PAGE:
In terms of the availability of capital, if we look at most countries, it remains challenging for operators to secure local currency loans domestically at conditions that are suitable from a commercial perspective – the cost of capital matters.

For funders, you could boil it down to ‘risk and return’. Even an impact investor looking for below-market returns will need to be able to assess risks to inform investment decisions. At the same time, while some funders are now veterans of the sector with many deals under their belt, not all investors and debt providers fully understand it.

Paygo can help deliver the data needed to inform investment decisions, but this requires standardisation and common performance reporting practices to enable benchmarking – efforts have been made towards that goal. 

But assuming the demand side (investors) fully understands the sector and there is capital available to invest, there needs to be a matching supply (a sufficiently large pipeline of investment-ready companies). The concentrated nature of investments in the sector suggests there is still work to be done on that front. We need pipeline building mechanisms to increase the number (and geographic distribution) of companies capable of absorbing investments (small and large). That means better early-stage investment offerings, including technical assistance and grants, and de-risking mechanisms (e.g. guarantees).

For deals that do materialise, transaction costs tend to be relatively high, timelines remain quite long, and these require major commitments from investors and companies alike to take shape – There’s a need to streamline such processes, calling once more for standardisation.

What strategies prove most effective in attracting investment towards clean energy initiatives? 

A lot can be said about this topic, but if I had to pinpoint one key factor, it would be the need to support companies throughout their journey. If you look at the most successful players in the sector, they have one thing in common, they have been supported early-on by one or more strategic funders – be it a development agency, an impact investor, a foundation, a DFI. They received the patient capital they needed to test their models, to learn and grow. They were able to secure the appropriate type of financing at every step of their journey and this often involved concessional funders, before graduating to larger, more commercial investments. We should be doing more of this.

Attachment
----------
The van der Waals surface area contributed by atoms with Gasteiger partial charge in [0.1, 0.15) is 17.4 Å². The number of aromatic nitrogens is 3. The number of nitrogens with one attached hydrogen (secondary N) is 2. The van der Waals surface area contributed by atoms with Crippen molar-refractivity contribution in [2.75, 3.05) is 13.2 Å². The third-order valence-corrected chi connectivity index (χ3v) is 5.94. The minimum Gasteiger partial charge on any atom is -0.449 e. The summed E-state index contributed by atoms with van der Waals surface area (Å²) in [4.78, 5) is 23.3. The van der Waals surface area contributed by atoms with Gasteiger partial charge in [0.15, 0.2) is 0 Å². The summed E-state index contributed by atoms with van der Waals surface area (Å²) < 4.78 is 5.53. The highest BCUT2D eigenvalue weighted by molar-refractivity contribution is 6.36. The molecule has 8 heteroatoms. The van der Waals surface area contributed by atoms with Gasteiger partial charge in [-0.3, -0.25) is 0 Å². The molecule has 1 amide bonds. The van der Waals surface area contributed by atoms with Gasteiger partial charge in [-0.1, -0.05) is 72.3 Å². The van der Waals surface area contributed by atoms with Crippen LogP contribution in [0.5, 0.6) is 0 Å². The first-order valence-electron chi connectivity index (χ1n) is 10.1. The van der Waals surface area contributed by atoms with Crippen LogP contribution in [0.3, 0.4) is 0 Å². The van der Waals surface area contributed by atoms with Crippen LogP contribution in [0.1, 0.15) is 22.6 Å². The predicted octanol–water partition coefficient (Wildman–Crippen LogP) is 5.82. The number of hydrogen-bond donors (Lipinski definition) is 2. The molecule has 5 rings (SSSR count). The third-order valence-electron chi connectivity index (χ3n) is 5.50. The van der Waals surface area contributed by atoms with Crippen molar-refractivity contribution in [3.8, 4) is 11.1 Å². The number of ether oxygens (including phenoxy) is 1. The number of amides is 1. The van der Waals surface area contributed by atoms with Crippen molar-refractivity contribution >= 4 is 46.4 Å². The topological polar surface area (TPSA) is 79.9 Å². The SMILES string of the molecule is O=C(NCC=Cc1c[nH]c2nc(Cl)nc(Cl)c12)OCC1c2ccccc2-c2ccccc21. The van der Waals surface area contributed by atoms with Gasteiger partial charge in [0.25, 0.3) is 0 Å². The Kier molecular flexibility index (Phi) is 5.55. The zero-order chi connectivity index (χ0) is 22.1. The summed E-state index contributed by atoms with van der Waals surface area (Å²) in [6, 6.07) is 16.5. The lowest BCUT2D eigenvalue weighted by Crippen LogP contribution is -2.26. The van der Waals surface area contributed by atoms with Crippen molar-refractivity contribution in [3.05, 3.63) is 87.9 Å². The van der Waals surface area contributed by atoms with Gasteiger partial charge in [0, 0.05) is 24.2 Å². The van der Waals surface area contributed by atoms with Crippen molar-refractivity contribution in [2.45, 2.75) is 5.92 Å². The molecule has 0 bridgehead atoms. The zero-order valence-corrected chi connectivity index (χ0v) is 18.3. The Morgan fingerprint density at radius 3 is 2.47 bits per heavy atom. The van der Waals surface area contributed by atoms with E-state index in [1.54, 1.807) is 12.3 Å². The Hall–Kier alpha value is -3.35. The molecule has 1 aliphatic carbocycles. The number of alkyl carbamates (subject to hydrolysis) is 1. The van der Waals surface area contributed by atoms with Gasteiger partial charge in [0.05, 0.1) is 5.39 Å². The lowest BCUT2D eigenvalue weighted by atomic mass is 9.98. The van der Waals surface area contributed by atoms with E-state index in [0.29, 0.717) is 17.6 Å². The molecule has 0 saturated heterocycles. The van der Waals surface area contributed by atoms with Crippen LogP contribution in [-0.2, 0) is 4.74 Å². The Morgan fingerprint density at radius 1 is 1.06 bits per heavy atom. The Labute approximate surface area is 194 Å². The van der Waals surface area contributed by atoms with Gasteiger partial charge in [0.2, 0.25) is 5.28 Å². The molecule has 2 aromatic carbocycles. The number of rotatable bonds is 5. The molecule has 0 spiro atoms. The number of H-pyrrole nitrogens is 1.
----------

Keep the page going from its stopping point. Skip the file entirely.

What role can financial aggregation play moving forward? How can it be used to address some of the previously mentioned challenges?

I believe there is a need for a variety of approaches to solve the energy access financing gap, what may work in one context may not work as well in a different one – The Paygo sector is relatively young and there is still room for testing new approaches.

But a good way to gauge the potential of a given approach is to look at other markets to see what has worked before. From that perspective, if we look at the rise of solar asset-backed securitization (ABS) in the US over the last decade and more recently in Europe, it is not surprising to see the recent developments in the African Paygo market. 

There have been several major announcements in the last 12 months that exemplify how aggregation and ABS can unlock large amounts of capital for the sector. Could this approach be replicated and made available in a responsible manner to more operators who are facing the same realities and operating under similar business models? I think it’s still too early to draw conclusions, but there is some initial evidence that the model can be successfully applied. 

Going back to the challenges highlighted in the previous questions, aggregation’s primary role is to create scale, by combining smaller size investment opportunities into a portfolio – thereby helping to address the ticket size mismatch. What’s more, through off-balance sheet financing, companies can free up cash that would normally be tied up in their receivables.